Looking to retire in the EU, but not 100% sure where you’d like to settle yet?
The Latvian Retirement Visa could be just the thing for you. Boasting low income requirements and requiring relatively few supporting documents, it is arguable THE easiest EU retirement visa to get…
Let’s get into the details below…
Applying for second residency or citizenship in Europe is generally quite an onerous, time-consuming process.
And based on 14+ years of research and boot-on-the-ground experience, we’d say that this is a design feature, rather than a flaw.
Which, if you think about it, makes a fair amount of sense:
Can you imagine how many millions of people would be moving to Portugal, Italy, Spain and France if getting a residency there were a simple, two-week exercise?
Hence, residency application processes typically serve to deter all but the most committed.
(Digital nomad visas tend to be the exception to this rule, but in most cases, they don’t lead to any kind of permanent or longer-term residency status.)
And whilst Portugal’s Retirement Visa – the so-called D7 Visa – also boasts pretty simple, easy requirements, it has been so popular that processing times have gotten quite lengthy.
But the good news is that you don’t have to apply for the Portuguese Retirement Visa in order to spend substantial amounts of time in Portugal.
What few folks consider is that you can enjoy freedom of movement across all 27 Schengen countries by gaining residency in just one. (Although there are some caveats to this – read more below…)
Residents of, say, Hungary or Czechia can easily spend their summers in France, Greece or Italy.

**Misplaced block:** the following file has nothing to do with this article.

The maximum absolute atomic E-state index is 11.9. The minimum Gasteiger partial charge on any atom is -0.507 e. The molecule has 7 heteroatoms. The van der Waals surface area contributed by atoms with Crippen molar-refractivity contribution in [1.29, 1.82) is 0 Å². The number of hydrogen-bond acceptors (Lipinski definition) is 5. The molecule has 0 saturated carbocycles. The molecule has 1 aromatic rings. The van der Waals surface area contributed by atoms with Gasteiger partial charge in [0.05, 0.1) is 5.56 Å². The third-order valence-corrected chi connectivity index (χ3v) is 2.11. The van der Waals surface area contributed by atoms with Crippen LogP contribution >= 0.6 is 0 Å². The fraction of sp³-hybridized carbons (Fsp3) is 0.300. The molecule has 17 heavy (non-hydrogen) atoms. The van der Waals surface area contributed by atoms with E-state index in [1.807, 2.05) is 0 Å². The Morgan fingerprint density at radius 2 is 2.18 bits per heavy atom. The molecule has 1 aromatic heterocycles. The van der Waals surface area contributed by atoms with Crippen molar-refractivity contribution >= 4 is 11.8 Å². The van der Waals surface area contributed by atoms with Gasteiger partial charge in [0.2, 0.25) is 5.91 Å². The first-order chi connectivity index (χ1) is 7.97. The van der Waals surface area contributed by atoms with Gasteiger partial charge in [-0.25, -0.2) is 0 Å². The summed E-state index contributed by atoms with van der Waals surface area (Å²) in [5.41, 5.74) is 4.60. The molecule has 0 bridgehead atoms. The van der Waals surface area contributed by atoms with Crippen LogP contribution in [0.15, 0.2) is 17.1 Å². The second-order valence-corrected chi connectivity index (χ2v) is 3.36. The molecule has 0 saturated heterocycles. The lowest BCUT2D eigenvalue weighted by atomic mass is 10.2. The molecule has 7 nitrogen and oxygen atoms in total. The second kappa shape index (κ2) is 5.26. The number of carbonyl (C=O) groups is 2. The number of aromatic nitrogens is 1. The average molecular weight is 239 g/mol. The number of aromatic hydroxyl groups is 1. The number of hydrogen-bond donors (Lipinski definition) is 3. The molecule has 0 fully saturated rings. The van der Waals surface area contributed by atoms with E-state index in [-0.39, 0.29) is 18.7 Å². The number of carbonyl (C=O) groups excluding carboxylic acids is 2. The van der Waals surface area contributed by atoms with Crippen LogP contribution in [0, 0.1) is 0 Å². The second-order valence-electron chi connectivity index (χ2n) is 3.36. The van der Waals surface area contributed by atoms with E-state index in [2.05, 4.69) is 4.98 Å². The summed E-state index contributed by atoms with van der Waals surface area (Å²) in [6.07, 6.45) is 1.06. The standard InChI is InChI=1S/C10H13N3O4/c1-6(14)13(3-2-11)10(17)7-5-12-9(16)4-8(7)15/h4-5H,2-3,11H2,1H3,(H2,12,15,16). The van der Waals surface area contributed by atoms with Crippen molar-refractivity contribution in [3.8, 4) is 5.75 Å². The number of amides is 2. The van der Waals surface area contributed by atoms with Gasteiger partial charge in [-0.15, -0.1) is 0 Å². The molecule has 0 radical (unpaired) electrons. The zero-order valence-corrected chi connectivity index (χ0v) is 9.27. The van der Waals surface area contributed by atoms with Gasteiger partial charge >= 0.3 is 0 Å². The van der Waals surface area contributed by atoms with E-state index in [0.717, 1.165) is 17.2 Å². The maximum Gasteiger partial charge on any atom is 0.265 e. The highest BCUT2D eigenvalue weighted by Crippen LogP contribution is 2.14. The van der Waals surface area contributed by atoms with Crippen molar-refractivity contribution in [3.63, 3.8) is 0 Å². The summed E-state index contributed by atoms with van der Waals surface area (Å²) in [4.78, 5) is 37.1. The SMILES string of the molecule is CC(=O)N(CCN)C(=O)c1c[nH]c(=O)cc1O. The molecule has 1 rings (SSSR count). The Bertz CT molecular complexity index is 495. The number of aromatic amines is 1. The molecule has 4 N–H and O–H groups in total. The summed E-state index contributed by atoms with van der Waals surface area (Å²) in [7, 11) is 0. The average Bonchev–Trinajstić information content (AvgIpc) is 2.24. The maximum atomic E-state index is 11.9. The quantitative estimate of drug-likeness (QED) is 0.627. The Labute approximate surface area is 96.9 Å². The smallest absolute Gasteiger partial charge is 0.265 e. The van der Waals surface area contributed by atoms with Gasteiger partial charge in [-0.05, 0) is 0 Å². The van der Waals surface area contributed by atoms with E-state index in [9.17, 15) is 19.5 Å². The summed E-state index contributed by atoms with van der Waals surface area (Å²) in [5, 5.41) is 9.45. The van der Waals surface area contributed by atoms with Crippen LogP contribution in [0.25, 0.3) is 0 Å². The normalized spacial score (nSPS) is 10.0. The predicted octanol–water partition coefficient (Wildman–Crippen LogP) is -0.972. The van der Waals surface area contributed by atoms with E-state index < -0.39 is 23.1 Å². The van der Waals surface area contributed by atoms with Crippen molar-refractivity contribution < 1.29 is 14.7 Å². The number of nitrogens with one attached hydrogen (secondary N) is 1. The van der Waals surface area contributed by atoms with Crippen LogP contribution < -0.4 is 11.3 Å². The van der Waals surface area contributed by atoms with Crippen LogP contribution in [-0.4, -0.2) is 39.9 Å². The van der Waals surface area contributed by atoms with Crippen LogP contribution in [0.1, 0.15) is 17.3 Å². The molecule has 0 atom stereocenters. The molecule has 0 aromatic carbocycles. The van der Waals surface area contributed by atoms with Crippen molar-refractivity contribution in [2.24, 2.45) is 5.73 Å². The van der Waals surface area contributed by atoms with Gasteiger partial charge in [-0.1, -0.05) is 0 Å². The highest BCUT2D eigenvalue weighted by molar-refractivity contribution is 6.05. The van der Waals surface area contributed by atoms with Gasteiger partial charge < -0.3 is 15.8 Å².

So if you’re a retiree… and you’re somewhat flexible in terms of where your primary EU base is situated… Then opting for the fastest, simplest and most affordable residency in the EU could make a lot of sense.
Enter the Latvian Retirement Visa…
Latvia is one of the three Baltic states that emerged after the dissolution of the Soviet Union.
Ensconced between Lithuania and Estonia and bordered by the Baltic Sea, its economy has thrived since the country moved away from its Soviet roots. (It also shares a border with Russia.)
Latvia offers a low cost of living, affordable healthcare, and a highly accessible retirement visa (details below) — all essential ingredients for a happy retirement.
However, it’s important to note that living in Latvia has a significant drawback: a cold climate characterized by cold and gloomy winters.
If your ideal retirement involves nice weather with lots of sunshine, then Latvia may not be your best option. But if you’re not planning on spending all of your time there, then this shouldn’t be a problem.
As a temporary resident of Latvia – which you will be for at least five years – you can generally live in Latvia only.
However, you can travel to other Schengen countries for a maximum of 90 days out of 180 days. This means that after spending 90 days in Spain or Greece, you must return to Latvia – or leave the Schengen Area – for a minimum of 90 days before visiting another Schengen country.
(Of course, the borderless nature of the Schengen Area makes tracking your whereabouts practically impossible, but these are the official requirements.)
But there is no reason why you can’t hold a residency in Latvia, whilst also owning a property in, say, Portugal or Spain – even if that only comes later.